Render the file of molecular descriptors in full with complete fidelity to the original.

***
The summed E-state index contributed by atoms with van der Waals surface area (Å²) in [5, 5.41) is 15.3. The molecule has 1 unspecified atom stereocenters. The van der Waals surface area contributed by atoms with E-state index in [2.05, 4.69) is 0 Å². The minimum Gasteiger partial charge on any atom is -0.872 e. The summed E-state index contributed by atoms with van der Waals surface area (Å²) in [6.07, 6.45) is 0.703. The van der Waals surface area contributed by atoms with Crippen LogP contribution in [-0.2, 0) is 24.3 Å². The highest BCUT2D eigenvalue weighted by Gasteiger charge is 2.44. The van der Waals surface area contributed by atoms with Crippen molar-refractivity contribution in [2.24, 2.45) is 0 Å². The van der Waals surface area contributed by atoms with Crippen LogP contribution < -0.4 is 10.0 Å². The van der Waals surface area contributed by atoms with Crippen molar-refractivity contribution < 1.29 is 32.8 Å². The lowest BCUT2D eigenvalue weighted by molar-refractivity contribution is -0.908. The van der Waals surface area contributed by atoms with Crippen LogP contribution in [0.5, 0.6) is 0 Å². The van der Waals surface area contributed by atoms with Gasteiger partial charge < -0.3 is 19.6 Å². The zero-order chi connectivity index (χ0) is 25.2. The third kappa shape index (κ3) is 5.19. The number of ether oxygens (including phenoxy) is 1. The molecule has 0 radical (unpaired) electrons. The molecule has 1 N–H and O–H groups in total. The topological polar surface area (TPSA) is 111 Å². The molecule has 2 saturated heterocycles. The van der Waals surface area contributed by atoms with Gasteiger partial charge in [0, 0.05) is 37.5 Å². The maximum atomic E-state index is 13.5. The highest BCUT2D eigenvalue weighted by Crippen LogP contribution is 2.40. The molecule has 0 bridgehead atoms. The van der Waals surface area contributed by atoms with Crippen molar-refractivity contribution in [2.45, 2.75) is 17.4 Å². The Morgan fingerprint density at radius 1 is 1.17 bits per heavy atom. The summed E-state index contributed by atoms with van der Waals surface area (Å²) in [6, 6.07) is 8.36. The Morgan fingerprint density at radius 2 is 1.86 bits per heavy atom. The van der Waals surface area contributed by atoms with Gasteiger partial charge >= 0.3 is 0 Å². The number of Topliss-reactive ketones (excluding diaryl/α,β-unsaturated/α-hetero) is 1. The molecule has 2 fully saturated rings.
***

The summed E-state index contributed by atoms with van der Waals surface area (Å²) in [5, 5.41) is 15.3. The molecule has 1 unspecified atom stereocenters. The van der Waals surface area contributed by atoms with E-state index in [2.05, 4.69) is 0 Å². The minimum Gasteiger partial charge on any atom is -0.872 e. The summed E-state index contributed by atoms with van der Waals surface area (Å²) in [6.07, 6.45) is 0.703. The van der Waals surface area contributed by atoms with Crippen LogP contribution in [-0.2, 0) is 24.3 Å². The highest BCUT2D eigenvalue weighted by Gasteiger charge is 2.44. The van der Waals surface area contributed by atoms with Crippen molar-refractivity contribution in [2.24, 2.45) is 0 Å². The van der Waals surface area contributed by atoms with Crippen LogP contribution < -0.4 is 10.0 Å². The van der Waals surface area contributed by atoms with Crippen molar-refractivity contribution < 1.29 is 32.8 Å². The lowest BCUT2D eigenvalue weighted by molar-refractivity contribution is -0.908. The van der Waals surface area contributed by atoms with Crippen LogP contribution in [0.5, 0.6) is 0 Å². The van der Waals surface area contributed by atoms with Gasteiger partial charge < -0.3 is 19.6 Å². The zero-order chi connectivity index (χ0) is 25.2. The third kappa shape index (κ3) is 5.19. The number of ether oxygens (including phenoxy) is 1. The molecule has 0 radical (unpaired) electrons. The molecule has 1 N–H and O–H groups in total. The topological polar surface area (TPSA) is 111 Å². The molecule has 2 saturated heterocycles. The van der Waals surface area contributed by atoms with Gasteiger partial charge in [0, 0.05) is 37.5 Å². The maximum atomic E-state index is 13.5. The highest BCUT2D eigenvalue weighted by Crippen LogP contribution is 2.40. The molecule has 0 bridgehead atoms. The van der Waals surface area contributed by atoms with Crippen molar-refractivity contribution in [2.45, 2.75) is 17.4 Å². The Morgan fingerprint density at radius 1 is 1.17 bits per heavy atom. The summed E-state index contributed by atoms with van der Waals surface area (Å²) in [6, 6.07) is 8.36. The Morgan fingerprint density at radius 2 is 1.86 bits per heavy atom. The van der Waals surface area contributed by atoms with Gasteiger partial charge >= 0.3 is 0 Å². The number of Topliss-reactive ketones (excluding diaryl/α,β-unsaturated/α-hetero) is 1. The molecule has 2 fully saturated rings.